Strategy Note /

Russia in ruins in 8 charts

  • FX reserve buffer doubled since 2016 and now much of it is inaccessible, undermining any Russia threat to cut EU gas

  • Ruble is already down 25% and the parallel rate discount could imply another similar leg down

  • Putin's domestic popularity was on the up pre-Ukraine invasion; what if this turns into his Afghanistan?

Russia in ruins in 8 charts
Hasnain Malik
Hasnain Malik

Strategy & Head of Equity Research

Tellimer Research
28 February 2022
Published byTellimer Research

Ruble ruined

The official Ruble rate is already down 25%. The forward PE multiple of London-listed Russian stocks is 50% lower than the equivalent valuation of stocks listed in Moscow, where foreign selling is restricted. That implies the parallel FX rate could have at least another leg down of similar magnitude.

Russian Ruble has lost a quarter of its value year to date

Russia equity valuation has collapsed and ban on foreign selling on the local exchange simply delays the exit

Reserves buffer busted

Russia's foreign reserves buffer doubled since 2016 and gave Russia the option for a more aggressive foreign policy. Its over-reach in Ukraine has led to sanctions on its central bank and now much of that buffer is inaccessible, undermining the credibility any Russian threat to cut gas flows to the EU. It needs the hard currency from that trade.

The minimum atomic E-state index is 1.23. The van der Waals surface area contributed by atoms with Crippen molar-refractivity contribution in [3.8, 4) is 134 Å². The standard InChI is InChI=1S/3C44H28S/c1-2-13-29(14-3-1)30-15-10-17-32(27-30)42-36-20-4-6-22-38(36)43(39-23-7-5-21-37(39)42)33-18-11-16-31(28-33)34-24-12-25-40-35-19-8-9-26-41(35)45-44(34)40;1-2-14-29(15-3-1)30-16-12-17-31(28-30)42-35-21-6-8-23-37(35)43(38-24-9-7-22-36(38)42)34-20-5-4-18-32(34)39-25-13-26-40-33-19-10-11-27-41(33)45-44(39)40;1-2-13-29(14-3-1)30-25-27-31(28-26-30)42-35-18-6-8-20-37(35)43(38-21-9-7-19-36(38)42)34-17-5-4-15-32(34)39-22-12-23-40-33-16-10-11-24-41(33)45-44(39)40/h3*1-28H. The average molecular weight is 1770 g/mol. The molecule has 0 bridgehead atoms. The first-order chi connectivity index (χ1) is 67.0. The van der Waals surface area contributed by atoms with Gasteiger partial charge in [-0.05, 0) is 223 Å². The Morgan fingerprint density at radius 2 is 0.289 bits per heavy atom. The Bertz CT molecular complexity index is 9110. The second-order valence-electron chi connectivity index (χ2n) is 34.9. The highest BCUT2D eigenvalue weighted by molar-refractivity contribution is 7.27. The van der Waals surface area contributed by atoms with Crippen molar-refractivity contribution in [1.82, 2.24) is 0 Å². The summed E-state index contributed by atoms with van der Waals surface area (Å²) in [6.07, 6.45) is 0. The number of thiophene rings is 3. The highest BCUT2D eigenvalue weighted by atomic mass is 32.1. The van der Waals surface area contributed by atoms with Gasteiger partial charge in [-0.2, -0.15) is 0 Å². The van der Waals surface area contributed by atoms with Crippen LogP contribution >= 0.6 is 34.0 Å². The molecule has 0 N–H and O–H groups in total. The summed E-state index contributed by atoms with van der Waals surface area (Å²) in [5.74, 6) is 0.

Foreign reserves build-up made sense but sanctions after the over-reach in Ukraine has undermined this buffer

Sanctions on Russia's central bank prohibit access to its liquid foreign reserves, rendering the Ruble indefensible

Russia policy rate hike is not going to be nearly enough

Regime reverberations

Autarky, resulting from sanctions, has pummelled the economies of Iran, North Korea, Syria, and Venezuela but none of those regimes have been fighting a conventional, violent, interstate war in a country the size of Ukraine.

If there is no de-escalation soon then Russia is headed towards economic isolation. However, sanctions may, for a while, strengthen the position of President Putin and the vested, elite interests that support him (revolutionary popular uprisings have not succeeded in any of the countries mentioned above in their sanctioned era), but should Ukraine turn into his version of 1980s Afghanistan then the authoritarian grip on power becomes ever harder to maintain.

The irony is that President Putin's domestic popularity was on the increase over the last few months and, of course, his term limits last until 2036. How his regime navigates this crisis of its own making remains to be seen.

Russia's conventional military is much bigger than those in its "buffer region" but dwarfed the more global the conflict

Putin's popularity was on the rise prior to Ukraine invasion